Last year, Samsung released its most ambitious (non-folding) phone to date: the Galaxy S20 Ultra. It didn’t go over especially well. A sky-high $1400 price tag and unremarkable camera performance torpedoed the phone outright in our final assessment, a rare miss for Samsung in the premium smartphone segment.
In 2021, Samsung is trying to reboot the Galaxy S20 Ultra formula with the S21 Ultra. And while the differences on paper (and often in practice) aren’t what you’d call huge, the end result is a more palatably priced phone with a much-improved camera system — notably addressing our two biggest gripes.
I’ve been using the S21 Ultra for nearly two weeks now, and this feels very much like the phone the Galaxy S20 Ultra should have been. And while I think the price is still eye-popping in its own right, it’s also no longer bizarrely out of step with the iPhone, lending Samsung more credibility with customers leery of the Ultra’s value proposition. For the Samsung fan who wants a massive, uncompromising phone, this is as good as it gets. It also happens to be the best camera phone I’ve ever used.
Design, hardware, what’s in the box
The Galaxy S21 series doesn’t mark a radical design departure for Samsung’s flagship smartphone brand, but does substantially improve on the look of the previous generation. The S21 Ultra looks much better, in particular, with a frame that wraps around the edges of the large camera array, giving the phone a more seamless and integrated appearance. The camera “hump” is still quite large, though, and all but necessitates a case if only to stop the phone from wobbling incessantly when used on a flat surface. And, given it’s $1200 and made of glass on the front and back, a case is probably a very good idea on this phone regardless.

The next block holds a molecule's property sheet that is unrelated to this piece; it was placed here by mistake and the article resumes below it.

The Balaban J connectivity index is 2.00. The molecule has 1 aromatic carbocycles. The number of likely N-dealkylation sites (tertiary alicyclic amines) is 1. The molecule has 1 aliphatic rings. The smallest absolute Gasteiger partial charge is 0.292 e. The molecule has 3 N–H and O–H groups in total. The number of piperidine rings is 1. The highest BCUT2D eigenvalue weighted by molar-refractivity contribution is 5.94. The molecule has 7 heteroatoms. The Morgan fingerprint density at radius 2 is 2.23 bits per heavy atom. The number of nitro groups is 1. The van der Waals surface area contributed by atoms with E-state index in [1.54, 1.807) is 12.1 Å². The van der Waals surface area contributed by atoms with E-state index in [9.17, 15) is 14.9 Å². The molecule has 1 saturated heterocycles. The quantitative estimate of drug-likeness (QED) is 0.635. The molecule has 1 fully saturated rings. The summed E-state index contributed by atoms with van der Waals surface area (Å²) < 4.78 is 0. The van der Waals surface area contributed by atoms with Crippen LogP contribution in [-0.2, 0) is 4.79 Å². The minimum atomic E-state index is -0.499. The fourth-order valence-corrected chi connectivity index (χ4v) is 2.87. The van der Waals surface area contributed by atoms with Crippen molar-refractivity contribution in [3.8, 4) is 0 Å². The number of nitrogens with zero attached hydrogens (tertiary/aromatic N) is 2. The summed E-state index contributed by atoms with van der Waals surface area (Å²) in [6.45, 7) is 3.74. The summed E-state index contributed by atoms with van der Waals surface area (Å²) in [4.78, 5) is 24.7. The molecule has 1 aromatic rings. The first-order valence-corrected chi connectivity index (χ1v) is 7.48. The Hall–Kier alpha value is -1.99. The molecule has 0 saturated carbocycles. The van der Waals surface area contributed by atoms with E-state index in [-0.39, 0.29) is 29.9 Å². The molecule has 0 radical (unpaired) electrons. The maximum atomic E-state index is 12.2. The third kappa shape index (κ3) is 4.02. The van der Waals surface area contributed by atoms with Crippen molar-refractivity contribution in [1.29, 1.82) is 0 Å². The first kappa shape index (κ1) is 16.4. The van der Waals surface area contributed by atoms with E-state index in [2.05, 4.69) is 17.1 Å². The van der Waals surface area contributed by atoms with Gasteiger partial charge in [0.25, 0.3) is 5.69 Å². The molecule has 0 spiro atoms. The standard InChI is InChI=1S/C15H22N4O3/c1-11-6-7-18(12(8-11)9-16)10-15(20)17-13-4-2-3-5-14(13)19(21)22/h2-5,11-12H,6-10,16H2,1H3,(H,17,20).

The Galaxy S21 Ultra in no way feels like a compromise on hardware compared to last year’s phone, despite being $200 cheaper.
Samsung fans will lament the passing of two long-standing hardware features on the S21 series — Galaxy Pay MST support and a microSD slot — but I think their removal will be inconsequential for most. Like the headphone jack, both served user bases that are still out there but are also inevitably shrinking with each passing year. That all but ends the days of the microSD card in the premium smartphone segment, and would seem to seal the fate of MST permanently, as Samsung owns the intellectual property which powers it. Those legacy omissions aside, though, the Galaxy S21 Ultra in no way feels like a compromise on hardware compared to last year’s phone, despite being $200 cheaper (though I contend that’s because the S20 Ultra was terribly overpriced).
As always, Samsung puts its best foot forward on the display, and the S21 Ultra’s screen is just about the best I’ve ever seen. It achieves admirable daylight legibility, and the 120Hz adaptive refresh rate makes for buttery scrolling and smooth transitions. There’s also the assorted Samsung bag o’ tricks: IP68…